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Help prevent accidents, loss in our Guard

April 29, 2016 | By sraymond
By Sgt. 1st Class Kenneth Varble, Safety Specialist The Kentucky National Guard has lost three Guardsmen from our formations withing two weeks.
VIRIN: 160421-N-ZY298-17261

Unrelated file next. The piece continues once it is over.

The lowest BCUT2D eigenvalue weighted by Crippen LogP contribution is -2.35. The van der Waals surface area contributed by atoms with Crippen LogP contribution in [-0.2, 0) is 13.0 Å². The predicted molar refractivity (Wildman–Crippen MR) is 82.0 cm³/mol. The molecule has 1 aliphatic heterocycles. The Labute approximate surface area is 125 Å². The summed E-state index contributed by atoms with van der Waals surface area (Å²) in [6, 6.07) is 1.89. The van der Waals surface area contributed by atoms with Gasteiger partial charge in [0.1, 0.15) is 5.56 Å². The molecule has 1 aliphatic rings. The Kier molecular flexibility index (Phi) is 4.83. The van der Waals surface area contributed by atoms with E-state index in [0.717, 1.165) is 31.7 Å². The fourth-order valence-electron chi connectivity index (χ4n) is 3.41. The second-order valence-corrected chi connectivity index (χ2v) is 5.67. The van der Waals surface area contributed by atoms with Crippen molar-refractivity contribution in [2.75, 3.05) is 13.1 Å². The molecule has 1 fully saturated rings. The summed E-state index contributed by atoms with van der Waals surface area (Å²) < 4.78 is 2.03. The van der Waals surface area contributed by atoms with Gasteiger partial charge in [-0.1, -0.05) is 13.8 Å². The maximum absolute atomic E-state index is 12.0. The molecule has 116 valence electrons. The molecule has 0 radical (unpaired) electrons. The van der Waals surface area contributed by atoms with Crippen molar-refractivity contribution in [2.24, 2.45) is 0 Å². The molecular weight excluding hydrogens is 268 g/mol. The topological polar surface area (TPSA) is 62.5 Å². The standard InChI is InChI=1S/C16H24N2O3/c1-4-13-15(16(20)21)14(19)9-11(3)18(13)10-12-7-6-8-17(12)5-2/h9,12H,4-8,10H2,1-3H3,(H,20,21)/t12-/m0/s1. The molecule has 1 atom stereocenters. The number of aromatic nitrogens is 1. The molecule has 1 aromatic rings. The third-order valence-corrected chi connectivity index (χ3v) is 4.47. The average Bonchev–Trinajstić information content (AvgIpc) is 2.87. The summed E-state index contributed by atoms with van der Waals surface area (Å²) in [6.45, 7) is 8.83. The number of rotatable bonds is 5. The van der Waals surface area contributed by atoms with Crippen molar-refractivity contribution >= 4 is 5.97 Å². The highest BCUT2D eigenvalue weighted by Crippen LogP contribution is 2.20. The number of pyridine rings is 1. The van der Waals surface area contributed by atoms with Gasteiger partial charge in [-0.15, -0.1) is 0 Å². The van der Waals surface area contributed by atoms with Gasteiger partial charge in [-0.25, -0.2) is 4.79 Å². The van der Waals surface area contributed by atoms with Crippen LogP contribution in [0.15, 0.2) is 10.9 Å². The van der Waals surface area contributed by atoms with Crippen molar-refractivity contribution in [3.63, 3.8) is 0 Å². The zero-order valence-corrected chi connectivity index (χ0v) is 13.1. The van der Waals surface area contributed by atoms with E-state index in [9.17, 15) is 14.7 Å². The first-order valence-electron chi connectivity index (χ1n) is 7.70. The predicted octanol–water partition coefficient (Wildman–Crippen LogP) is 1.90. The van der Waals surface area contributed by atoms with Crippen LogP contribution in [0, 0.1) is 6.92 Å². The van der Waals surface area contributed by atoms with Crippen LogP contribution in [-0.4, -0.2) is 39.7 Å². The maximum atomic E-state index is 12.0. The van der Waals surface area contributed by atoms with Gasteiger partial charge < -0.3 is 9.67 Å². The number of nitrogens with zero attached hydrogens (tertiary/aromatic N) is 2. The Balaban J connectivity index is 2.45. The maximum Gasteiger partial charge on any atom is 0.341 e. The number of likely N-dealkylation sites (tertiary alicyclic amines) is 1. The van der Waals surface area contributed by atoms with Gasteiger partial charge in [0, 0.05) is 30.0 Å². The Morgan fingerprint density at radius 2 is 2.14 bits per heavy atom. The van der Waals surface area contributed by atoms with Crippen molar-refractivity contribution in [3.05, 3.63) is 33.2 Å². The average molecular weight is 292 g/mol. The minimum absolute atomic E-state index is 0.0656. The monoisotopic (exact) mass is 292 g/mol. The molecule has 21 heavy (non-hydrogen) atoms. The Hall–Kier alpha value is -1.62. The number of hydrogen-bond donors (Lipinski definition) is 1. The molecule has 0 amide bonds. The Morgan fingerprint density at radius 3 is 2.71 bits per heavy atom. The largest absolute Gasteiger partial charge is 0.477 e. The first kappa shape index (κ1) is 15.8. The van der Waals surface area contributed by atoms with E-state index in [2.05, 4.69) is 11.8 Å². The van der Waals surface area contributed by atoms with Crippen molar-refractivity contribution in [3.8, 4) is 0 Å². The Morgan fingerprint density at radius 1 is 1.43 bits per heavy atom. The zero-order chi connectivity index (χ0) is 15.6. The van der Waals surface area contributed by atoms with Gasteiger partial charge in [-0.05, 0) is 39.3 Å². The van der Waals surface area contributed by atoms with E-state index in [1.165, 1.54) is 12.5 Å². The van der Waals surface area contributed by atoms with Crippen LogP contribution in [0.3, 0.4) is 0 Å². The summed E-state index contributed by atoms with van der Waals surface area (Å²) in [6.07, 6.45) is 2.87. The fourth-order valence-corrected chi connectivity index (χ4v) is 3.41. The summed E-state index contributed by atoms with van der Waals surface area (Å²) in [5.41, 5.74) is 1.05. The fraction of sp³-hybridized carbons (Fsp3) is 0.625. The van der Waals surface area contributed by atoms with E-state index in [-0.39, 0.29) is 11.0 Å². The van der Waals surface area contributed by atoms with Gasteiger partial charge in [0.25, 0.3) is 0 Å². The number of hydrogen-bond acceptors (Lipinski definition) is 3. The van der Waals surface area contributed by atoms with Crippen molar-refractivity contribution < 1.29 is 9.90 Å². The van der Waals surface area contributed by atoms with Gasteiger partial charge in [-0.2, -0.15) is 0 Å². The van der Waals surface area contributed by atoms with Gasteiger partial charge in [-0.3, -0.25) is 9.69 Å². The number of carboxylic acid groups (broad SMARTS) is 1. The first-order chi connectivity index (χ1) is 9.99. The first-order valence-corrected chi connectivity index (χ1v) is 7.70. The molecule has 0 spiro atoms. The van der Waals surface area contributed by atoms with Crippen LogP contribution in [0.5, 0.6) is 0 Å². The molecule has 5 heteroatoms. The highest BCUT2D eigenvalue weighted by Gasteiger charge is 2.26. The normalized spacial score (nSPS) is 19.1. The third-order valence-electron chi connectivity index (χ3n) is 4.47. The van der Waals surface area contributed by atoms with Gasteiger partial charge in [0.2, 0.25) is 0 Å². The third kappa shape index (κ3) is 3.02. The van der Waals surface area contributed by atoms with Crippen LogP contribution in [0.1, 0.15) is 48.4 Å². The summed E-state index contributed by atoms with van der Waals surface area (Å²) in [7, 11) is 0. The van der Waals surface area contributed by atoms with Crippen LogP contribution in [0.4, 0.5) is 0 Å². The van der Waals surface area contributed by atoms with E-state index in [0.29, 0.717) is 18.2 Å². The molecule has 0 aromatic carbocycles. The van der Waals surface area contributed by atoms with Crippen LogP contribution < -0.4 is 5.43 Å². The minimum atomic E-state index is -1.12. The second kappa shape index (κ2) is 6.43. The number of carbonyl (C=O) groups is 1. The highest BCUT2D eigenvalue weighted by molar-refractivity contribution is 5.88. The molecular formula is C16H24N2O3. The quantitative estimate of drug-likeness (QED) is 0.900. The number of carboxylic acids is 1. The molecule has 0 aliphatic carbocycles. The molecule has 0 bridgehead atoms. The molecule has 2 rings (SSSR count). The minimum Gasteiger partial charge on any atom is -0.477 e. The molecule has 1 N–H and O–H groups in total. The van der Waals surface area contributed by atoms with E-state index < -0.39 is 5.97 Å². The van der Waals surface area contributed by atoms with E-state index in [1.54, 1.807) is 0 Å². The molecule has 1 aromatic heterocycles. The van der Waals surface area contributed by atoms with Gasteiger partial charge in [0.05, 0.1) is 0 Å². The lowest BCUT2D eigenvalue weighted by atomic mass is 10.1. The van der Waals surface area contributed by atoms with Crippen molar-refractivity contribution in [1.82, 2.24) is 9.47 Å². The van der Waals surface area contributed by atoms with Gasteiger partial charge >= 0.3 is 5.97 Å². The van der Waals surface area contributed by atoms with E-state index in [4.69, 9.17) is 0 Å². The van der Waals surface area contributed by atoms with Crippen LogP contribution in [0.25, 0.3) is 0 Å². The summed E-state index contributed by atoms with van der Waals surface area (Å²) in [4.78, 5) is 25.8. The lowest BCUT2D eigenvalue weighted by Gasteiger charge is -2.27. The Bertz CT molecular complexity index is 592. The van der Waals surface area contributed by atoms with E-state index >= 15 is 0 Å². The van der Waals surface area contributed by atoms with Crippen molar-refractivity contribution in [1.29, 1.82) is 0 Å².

Historically as the weather turns warmer and nicer there is an increase in accidents. This year we went from snow to warm sunshine rapidly and with that change came tragedy. We have lost three Soldiers from our formations (all within two weeks of each other); two were tragically lost in POV/POM accidents, and one to a permanent partial disability while training. The question we need to ask ourselves, is does this actually have to be the case? The second and third order effects of these losses are difficult to quantify, but rest assured they will be felt. Everyone can agree that the loss of even one Soldier is one too many. The Kentucky Army National Guard has also averaged one vehicle accident every 10 days for the last 90 days. Loss of equipment also affects unit readiness. As we move forward into warmer weather it is incumbent on everyone to be mindful of what they are doing; to shake off the cobwebs of winter and not be hesitant to return to the basics of crawl, walk, and then run. Communicate to our Soldiers how important they are to the organization and how their safety is important to us. Remind our Soldiers that when they leave our formations at the end of training that we expect to see them come back. Safety should not just be a Guard thing, but the right thing. In years past we have seen many safety campaigns that have highlighted the importance of safety and risk management. I can remember the "Take 5" campaign that reminded us to give pause in order to use the five steps of composite risk management.  The truth to all accidents is that we can't take them back once they happen. We do not have a reset button. If we did, we would have our three Soldiers back in our formations we've lost this spring. Safety is not a mission add-on, it must be ingrained into the mission. Finally, safety is not the only solution to protecting our most valuable resource, Soldiers. The Stop the Loss campaign started as a comprehensive look at how to protect our Soldiers. Along with safety, we should continue to monitor their physical and mental, resiliency, and the spiritual needs of our Soldiers. We have resources in the J-1 and Chaplaincy to help busy commanders, command sergeants major and first sergeants, I encourage everyone to reach out and utilize the J-1 resources. From the safety office, Be Safe, Stay Safe!!!

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